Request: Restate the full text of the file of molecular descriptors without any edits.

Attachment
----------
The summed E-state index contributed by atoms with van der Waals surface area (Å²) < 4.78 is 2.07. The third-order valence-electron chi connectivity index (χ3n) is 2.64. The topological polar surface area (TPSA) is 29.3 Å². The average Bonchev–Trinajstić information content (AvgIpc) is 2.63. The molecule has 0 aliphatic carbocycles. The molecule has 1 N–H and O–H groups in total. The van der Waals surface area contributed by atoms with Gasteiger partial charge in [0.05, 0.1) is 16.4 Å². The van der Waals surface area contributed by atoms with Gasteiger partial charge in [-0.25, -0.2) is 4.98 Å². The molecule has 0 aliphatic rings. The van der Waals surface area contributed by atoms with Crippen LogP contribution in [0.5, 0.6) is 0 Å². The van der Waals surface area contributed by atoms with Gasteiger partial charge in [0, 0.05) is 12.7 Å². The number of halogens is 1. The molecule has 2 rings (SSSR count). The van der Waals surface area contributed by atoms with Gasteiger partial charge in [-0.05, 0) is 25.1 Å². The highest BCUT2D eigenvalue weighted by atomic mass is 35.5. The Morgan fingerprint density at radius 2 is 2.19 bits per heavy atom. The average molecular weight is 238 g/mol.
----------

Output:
The summed E-state index contributed by atoms with van der Waals surface area (Å²) < 4.78 is 2.07. The third-order valence-electron chi connectivity index (χ3n) is 2.64. The topological polar surface area (TPSA) is 29.3 Å². The average Bonchev–Trinajstić information content (AvgIpc) is 2.63. The molecule has 0 aliphatic carbocycles. The molecule has 1 N–H and O–H groups in total. The van der Waals surface area contributed by atoms with Gasteiger partial charge in [0.05, 0.1) is 16.4 Å². The van der Waals surface area contributed by atoms with Gasteiger partial charge in [-0.25, -0.2) is 4.98 Å². The molecule has 0 aliphatic rings. The van der Waals surface area contributed by atoms with Crippen LogP contribution in [0.5, 0.6) is 0 Å². The van der Waals surface area contributed by atoms with Gasteiger partial charge in [0, 0.05) is 12.7 Å². The number of halogens is 1. The molecule has 2 rings (SSSR count). The van der Waals surface area contributed by atoms with Gasteiger partial charge in [-0.05, 0) is 25.1 Å². The highest BCUT2D eigenvalue weighted by atomic mass is 35.5. The Morgan fingerprint density at radius 2 is 2.19 bits per heavy atom. The average molecular weight is 238 g/mol.